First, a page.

"Everything in my life is guided towards this fight," he said. "For six months my life is like that. I'm concentrating on fighting him, and for this reason I feel I have 100 times better chance to beat him than Royce. I'm not jumping on a plane going everywhere for promotion. I'm not doing anything anything out of the ordinary until I get on a plane to Abu Dhabi to measure myself against Matt."
"We are jiu-jitsu," he finished. "For as long as we have a Gracie walking around, jiu-jitsu won't die."
Bob Shamrock, the adoptive father of Ken and Frank Shamrock, passed away Thursday after a long battle with diabetes. The driving force behind the Lion's Den was 68 years old, and spent his final days at Ken's home in Reno, Nev.
Best known for opening his home in Susanville, Calif., to hundreds of troubled youth -- including Ken and Frank -- Bob Shamrock may have had the biggest heart of any person I've ever met in MMA.
I remember one time in particular interviewing him and Ken in the vast Lion's Den gym in San Diego. As a young reporter, it felt like one of my first real gets. For some reason I can't quite recall, we pulled out high chairs to the middle of the facility's large grappling area to talk. Seated between Ken and Bob, we discussed myriad subjects, and all was well until I brought up Frank, who at the time was feuding with his adopted dad and brother.
Ken smirked at the mention of Frank's name. Not Bob. First he was upset, then animated, then emotional. It wasn't long before he began to cry. There I was, all of 24 or 25, petrified that I'd made Bob Shamrock tear up in the Lion's Den as Ken watched on. But that was Bob, pure emotion, and he never apologized for it. Later, Frank told me that interview created an even larger rift in the family.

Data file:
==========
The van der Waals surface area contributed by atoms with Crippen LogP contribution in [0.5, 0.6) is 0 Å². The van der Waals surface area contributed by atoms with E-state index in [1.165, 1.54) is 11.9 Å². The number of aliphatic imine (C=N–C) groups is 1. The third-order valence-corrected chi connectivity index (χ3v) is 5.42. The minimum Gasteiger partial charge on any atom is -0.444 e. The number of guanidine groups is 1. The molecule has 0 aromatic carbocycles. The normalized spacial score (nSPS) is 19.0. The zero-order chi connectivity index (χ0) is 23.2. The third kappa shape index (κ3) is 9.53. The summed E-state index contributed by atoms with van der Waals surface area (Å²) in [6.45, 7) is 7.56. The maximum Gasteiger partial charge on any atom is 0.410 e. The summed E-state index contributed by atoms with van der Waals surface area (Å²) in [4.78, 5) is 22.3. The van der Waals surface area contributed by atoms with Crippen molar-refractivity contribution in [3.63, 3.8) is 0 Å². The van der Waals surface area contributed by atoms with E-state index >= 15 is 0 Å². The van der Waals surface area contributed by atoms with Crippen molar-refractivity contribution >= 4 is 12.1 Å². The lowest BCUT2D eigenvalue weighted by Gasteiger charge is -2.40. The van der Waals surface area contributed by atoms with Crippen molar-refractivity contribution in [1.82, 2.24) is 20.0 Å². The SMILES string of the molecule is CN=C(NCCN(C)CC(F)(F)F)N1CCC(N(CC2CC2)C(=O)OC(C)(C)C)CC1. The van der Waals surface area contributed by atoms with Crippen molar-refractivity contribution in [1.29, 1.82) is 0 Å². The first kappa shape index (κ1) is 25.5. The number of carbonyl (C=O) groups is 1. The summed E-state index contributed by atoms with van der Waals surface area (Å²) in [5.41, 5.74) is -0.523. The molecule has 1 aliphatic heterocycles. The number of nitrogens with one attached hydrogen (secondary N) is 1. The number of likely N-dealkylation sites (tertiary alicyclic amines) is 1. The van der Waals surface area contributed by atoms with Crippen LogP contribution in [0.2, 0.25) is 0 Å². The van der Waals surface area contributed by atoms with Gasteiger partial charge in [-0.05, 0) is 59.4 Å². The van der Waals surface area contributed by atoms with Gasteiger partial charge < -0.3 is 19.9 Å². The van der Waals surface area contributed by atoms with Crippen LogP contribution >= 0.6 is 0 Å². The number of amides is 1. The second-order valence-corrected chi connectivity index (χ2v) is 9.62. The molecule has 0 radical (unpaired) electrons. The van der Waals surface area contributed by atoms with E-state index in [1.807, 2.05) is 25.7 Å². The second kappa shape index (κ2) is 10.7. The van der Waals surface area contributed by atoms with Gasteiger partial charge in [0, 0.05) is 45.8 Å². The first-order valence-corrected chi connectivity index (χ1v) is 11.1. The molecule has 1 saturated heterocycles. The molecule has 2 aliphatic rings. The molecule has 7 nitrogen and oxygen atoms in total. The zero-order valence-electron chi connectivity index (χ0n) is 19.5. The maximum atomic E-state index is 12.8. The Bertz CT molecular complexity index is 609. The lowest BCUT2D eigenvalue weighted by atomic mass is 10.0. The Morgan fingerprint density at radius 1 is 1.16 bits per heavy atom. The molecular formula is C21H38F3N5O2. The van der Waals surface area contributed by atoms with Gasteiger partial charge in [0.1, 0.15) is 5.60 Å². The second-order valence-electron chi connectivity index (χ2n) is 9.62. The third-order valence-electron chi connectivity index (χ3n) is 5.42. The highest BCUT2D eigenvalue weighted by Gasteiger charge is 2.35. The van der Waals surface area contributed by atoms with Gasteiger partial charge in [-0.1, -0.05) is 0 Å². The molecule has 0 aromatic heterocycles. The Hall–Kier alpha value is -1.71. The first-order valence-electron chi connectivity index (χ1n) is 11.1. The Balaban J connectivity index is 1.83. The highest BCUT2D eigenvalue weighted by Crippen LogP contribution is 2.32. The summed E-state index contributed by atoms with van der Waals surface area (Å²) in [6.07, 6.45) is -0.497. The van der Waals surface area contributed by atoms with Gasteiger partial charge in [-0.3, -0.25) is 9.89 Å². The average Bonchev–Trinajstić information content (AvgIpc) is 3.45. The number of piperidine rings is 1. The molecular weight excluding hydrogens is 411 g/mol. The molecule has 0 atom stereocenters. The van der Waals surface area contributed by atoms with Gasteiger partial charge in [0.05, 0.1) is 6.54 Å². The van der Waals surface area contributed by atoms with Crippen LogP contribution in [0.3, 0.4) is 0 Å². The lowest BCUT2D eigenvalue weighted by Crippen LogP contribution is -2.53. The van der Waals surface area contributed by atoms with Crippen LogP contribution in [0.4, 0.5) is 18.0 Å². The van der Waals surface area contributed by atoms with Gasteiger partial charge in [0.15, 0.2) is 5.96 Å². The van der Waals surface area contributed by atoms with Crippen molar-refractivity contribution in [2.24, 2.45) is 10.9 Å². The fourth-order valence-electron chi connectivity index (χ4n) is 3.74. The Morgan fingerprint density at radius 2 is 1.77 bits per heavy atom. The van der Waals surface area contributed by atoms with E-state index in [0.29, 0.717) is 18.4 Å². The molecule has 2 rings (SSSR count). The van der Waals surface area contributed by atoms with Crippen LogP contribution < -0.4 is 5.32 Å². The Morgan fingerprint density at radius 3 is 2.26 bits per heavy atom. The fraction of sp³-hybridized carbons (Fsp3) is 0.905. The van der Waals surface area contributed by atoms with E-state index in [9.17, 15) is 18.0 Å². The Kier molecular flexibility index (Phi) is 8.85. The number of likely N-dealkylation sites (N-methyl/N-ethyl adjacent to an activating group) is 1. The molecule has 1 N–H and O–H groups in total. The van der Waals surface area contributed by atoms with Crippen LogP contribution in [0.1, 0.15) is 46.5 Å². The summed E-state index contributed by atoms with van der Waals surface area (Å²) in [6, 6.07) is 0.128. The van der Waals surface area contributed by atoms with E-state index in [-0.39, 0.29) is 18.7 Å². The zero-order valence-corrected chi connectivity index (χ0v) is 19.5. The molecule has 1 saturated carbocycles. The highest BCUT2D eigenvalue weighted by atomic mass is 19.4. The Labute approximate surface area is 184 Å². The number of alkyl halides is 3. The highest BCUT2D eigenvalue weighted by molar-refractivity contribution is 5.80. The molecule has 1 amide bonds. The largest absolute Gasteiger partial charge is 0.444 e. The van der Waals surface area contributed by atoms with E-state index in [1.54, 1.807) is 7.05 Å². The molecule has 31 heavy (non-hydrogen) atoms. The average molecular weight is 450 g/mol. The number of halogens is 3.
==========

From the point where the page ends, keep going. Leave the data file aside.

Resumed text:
Though they were never as close as Bob wanted, family ties were mended along the way.
"My dad had an unbelievable light with these kids -- I've never seen anybody able to take a defiant kid into their home, and handle them like my father could -- willing to get into a fight with them if he had to because of disrespect and then turn around and hug them and let them know, the minute you give me respect, I'll give you respect," Ken was quoted as saying on his Web site, KenShamrock.com. "Everyone that came in contact with my dad -- you could tell he made a difference in their life. I've never seen anyone have that much success with kids. I'll miss him and I'm forever thankful."
We'll all miss Bob. He was a great man.
The Virginia Professional Boxing and Wrestling Program on Monday closed an investigation conducted by the agency's compliance and investigations division of the criticized decision of an Oct. 3, 2009, bout between Mike Easton and Chase Beebe, "and did not discover any evidence to support changing the post-fight results," Mary Broz-Vaughan, the Communications Director for the Virginia Department of Professional and Occupational Regulation, told SI.com.
The five round decision was widely panned after Beebe, a former WEC champion, appeared to dominate Easton during a bout for the UWC bantamweight title in Fairfax, Va. Two judges -- Brian Cunningham and BrianCostello -- scored the bout 49-46 for Easton, the defending champion who hails from the Washington D.C. area. Most observers, including SI.com, tallied the fight 49-46 for Beebe.
D.L. Holland, the commission's executive director, requested the investigation after post-fight off-the-cuff remarks by Cunningham to referee John McCarthy that the champion should be given the benefit of doubt while scoring a fight.
"From my take on talking to the officials, there wasn't much hope" for the decision to get overturned, Beebe texted SI.com Thursday. "It's not right. I worked so hard and sacrificed so much for the win."
Beebe's record stands at 12-6, while Easton remains at 8-1.